1. Loved the seque/Segway bit. My favorite word is 'queue.' Being from West Texas as well, I didn't even hear this word until I was about 50 years old but I use it as often as possible. Of course people want to hit me with a billiard ball when I say it. Speaking of 50, you're halfway. Any particular plans for writing the second half of Mom's 100?

  2. Can you see the writing on the wall (so to speak, or write) in this post? One of us (in the Wade clan) had to become am obsessed writer/English teacher. Looks as though several of us have. . . (Incomplete sentence here).

    And, IMHO (you know that's a [n] acronym, right?), obsession is the most important quality in a writer. I think it's more important than talent. After all, we writers must be willing to dedicate hours and hours to tweaking sentences, paragraphs and essays. It's really (Did you know, it's bad form to use an adverb to separate the subject from the verb?) about re-writing.

    And, BTW, Sue (you know that's an acronym for by the way, right?), you're pretty obsessed (as a writer) in this post.

    The worst thing about being a writer is that the very most important (oh dear, now I've used two adverbs in a row, which is very very bad form) quality (obsession, that is) a writer can have, is also the the one that will kill him/her (now, writers use the term "hir"). If you're obsessed by language and revision, you'll eventually lose (not loose) your ever-lovin' (the apostrophe symbolizes the missing "g" in loving) mind because language and the grammar that rules it, change all the time. In fact, I probably should have used another comma in the previous sentence, but comma usage has changed again and I'm not sure if I need one.

    I swear, each semester, I have to memorize (using a good mnemonic) new grammar rules. Perhaps, this is what should be called Shakespeare's Revenge. Or, am I just protesting too much?

    Oh, whatever....(that's a technical term, too).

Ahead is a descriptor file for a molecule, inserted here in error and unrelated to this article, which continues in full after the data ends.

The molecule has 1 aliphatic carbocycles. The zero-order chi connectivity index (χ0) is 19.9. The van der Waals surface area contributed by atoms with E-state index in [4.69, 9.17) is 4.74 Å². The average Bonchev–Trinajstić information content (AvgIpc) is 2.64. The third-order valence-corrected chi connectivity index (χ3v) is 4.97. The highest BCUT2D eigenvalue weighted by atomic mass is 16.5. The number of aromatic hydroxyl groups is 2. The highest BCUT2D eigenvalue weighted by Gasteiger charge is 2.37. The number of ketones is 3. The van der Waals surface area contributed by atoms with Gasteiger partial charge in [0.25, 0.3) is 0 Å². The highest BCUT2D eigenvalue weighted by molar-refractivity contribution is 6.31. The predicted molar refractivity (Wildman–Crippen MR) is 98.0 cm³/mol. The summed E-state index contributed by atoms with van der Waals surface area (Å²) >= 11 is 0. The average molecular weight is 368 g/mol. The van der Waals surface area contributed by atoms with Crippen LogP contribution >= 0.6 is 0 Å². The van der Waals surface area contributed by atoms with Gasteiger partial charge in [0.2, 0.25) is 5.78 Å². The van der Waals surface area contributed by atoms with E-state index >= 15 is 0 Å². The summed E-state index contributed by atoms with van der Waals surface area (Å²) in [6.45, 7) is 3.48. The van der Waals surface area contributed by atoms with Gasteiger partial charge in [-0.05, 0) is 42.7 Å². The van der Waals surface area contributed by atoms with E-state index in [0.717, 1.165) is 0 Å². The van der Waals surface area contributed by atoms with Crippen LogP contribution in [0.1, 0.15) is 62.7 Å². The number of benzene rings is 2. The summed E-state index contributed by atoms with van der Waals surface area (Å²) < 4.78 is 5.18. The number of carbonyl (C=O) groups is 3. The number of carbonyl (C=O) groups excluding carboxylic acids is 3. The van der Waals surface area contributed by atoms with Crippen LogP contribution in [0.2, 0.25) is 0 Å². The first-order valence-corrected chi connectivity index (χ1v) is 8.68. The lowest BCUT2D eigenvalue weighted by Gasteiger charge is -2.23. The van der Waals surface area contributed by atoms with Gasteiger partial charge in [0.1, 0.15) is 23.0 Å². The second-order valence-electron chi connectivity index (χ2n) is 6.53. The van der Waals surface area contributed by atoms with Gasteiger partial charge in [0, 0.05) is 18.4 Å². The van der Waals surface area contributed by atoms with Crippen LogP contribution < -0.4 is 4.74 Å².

The good news? If you love language, you'll probably become a pretty doggone good (another example of using too many adverbs) writer.


  3. Thank you for your interesting,humorous and clever comments. I love, love, love your comments!!

    As far as the big "50" halfway point of mom's 100 things, I'm just going to enjoy the rest of the journey. Can't believe I've plowed through the first 50 and can't believe I'm only half way there.


  4. One of my favorite memos from an accountant:

    "Please bare with me..."

    Another that a sales rep sent out to attorneys:

    "professional manor"

    Spell check is not always as wonderful as it might seem.

    The its and it's mistake drives me NUTS and I see it all the time in ads.

  5. One of the most fantastic family pics. Mom had not seen or did not remember this one.

    Is Daddy Wade smoking a cig and a pipe at the same time?

    Is Daddy Wade mocking a future movie poster of The Untouchables?

    Was Daddy Wade funny but not like Joe Pesci in
    Good fellas?

    In case you don't know who i am, i'm the one who played Frank Zappa music so loud one Sunday morning that Mommy Wade's church service could hear.

    She never made a big deal about it. That is what is really interesting.

  6. I love this photo as well, and am not sure how it is that I have it.
    No, dad isn't smoking a pipe. Just a cigarette. That's a blemish on the photo.
    Of course I was 12 when dad died, so I'm not entirely sure I would know if dad was funny, but a vague memory of sitting in his office and the guys there laughing at what dad was saying makes me think that he was.